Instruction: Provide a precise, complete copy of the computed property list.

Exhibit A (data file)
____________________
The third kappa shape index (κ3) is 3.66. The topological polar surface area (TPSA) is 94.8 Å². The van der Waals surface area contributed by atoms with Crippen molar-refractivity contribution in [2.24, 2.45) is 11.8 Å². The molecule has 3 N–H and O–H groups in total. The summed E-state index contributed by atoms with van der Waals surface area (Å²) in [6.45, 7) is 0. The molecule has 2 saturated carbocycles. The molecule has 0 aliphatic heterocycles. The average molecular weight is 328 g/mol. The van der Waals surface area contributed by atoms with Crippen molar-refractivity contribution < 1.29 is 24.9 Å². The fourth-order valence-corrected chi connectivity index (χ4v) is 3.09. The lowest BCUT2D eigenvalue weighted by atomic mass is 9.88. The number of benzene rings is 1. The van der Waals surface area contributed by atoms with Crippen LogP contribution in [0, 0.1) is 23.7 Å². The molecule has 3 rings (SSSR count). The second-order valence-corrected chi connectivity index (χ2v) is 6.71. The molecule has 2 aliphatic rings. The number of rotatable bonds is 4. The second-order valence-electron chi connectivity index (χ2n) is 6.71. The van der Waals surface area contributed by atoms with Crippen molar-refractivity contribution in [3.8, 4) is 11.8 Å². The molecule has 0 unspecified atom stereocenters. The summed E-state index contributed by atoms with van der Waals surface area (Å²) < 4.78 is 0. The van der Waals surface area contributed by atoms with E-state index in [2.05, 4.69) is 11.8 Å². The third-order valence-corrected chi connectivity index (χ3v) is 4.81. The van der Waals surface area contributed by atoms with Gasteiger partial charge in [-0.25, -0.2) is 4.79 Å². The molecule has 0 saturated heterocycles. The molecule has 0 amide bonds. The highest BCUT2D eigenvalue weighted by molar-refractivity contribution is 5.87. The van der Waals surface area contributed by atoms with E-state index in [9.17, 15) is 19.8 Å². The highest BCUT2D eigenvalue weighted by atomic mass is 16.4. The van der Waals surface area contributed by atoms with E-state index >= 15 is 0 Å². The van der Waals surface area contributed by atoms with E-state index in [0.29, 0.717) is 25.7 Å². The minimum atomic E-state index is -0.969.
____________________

The third kappa shape index (κ3) is 3.66. The topological polar surface area (TPSA) is 94.8 Å². The van der Waals surface area contributed by atoms with Crippen molar-refractivity contribution in [2.24, 2.45) is 11.8 Å². The molecule has 3 N–H and O–H groups in total. The summed E-state index contributed by atoms with van der Waals surface area (Å²) in [6.45, 7) is 0. The molecule has 2 saturated carbocycles. The molecule has 0 aliphatic heterocycles. The average molecular weight is 328 g/mol. The van der Waals surface area contributed by atoms with Crippen molar-refractivity contribution < 1.29 is 24.9 Å². The fourth-order valence-corrected chi connectivity index (χ4v) is 3.09. The lowest BCUT2D eigenvalue weighted by atomic mass is 9.88. The number of benzene rings is 1. The van der Waals surface area contributed by atoms with Crippen LogP contribution in [0, 0.1) is 23.7 Å². The molecule has 3 rings (SSSR count). The second-order valence-corrected chi connectivity index (χ2v) is 6.71. The molecule has 2 aliphatic rings. The number of rotatable bonds is 4. The second-order valence-electron chi connectivity index (χ2n) is 6.71. The van der Waals surface area contributed by atoms with Crippen molar-refractivity contribution in [3.8, 4) is 11.8 Å². The molecule has 0 unspecified atom stereocenters. The summed E-state index contributed by atoms with van der Waals surface area (Å²) < 4.78 is 0. The van der Waals surface area contributed by atoms with E-state index in [2.05, 4.69) is 11.8 Å². The third-order valence-corrected chi connectivity index (χ3v) is 4.81. The van der Waals surface area contributed by atoms with Gasteiger partial charge in [-0.25, -0.2) is 4.79 Å². The molecule has 0 saturated heterocycles. The molecule has 0 amide bonds. The highest BCUT2D eigenvalue weighted by molar-refractivity contribution is 5.87. The van der Waals surface area contributed by atoms with E-state index in [9.17, 15) is 19.8 Å². The highest BCUT2D eigenvalue weighted by atomic mass is 16.4. The van der Waals surface area contributed by atoms with E-state index >= 15 is 0 Å². The van der Waals surface area contributed by atoms with E-state index in [0.29, 0.717) is 25.7 Å². The minimum atomic E-state index is -0.969.